Change Up Your Input – Diane recognized a long time ago that to change what you’re doing and how you’re doing it, you need to feed your brain with different input. Changing up the input changes up the thinking. Changing up the thinking changes up the action cycles that left unchecked lead to exhaustion. Instead of constantly obsessing over all of the personal and professional stuff that remains on her to-do list, Diane has been intentional about giving her brain fresh input. For instance, when I came downstairs from my office a little while ago, I heard a familiar voice and heard her laughing. It wasn’t a conversation; she was listening to a funny story in the latest chapter of the Audible edition of Barack Obama’s new memoir A Promised Land. The 44th POTUS has been her companion recently on long walks and when she’s doing odd jobs around the house. It’s hard to think about what’s stressing you out when you’re immersed in a good story.

Do Things That Are Fun and Bring You Joy – In her self-analysis, Diane realized she wasn’t taking time for things that are fun and bring her joy. Once she recognized that, she immediately started doing some of them. For her last week, that was wrapping Christmas gifts, connecting with friends and sending a Christmas cookie decorating kit to our oldest son and his girlfriend. (They sent pictures of their cookies. They’re awesome.) What’s been fun and joy inducing for me this year that I’m getting back to this week is also connecting with friends and family and continuing to learn how to play my Stratocaster.  What will it be for you?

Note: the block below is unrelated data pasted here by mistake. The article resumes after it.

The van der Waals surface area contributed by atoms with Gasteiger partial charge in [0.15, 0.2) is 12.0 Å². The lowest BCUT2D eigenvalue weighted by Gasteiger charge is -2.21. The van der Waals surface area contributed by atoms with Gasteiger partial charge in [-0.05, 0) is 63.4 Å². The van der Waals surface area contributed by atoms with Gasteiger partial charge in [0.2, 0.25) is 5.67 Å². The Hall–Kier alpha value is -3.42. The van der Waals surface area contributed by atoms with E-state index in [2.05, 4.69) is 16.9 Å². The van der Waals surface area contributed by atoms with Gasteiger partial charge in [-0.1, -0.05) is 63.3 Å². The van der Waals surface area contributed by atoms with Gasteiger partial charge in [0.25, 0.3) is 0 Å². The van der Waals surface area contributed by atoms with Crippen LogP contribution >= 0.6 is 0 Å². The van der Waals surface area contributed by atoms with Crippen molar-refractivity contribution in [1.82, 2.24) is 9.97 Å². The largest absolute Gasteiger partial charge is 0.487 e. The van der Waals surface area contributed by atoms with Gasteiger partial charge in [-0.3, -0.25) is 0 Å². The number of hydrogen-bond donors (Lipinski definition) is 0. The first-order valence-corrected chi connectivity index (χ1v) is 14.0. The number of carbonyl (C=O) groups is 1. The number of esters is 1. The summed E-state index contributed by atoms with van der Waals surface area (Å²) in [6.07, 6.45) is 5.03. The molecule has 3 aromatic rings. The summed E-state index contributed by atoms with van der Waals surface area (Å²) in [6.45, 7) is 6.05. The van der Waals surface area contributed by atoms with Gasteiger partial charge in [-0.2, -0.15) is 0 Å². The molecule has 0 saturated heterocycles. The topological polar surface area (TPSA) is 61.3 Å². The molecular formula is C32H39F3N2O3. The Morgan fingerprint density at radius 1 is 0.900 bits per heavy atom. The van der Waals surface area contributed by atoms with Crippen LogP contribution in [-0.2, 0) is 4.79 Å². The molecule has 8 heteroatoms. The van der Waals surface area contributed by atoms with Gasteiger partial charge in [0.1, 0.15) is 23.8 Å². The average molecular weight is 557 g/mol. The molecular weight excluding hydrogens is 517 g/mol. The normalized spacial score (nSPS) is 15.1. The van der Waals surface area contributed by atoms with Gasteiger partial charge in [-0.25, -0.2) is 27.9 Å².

Pick Something You Can Finish Quickly and Easily – One of the reasons this year has been so exhausting is it feels like it never ends. One way to counteract that is to pick simple and entertaining things that you can finish quickly and easily. This, of course, is why Netflix was invented. For us, consuming the latest season of The Crown in about a week and a half served the purpose of finishing something quickly and easily. We’re all doing important work, but it if it’s always about work, the work is eventually going to suffer. Choose something like a TV series season, a good book or a hobby-type project that you can finish in relatively short order. It will absorb you enough to give your brain a break without adding the stress of “When am I going to find time to finish this?”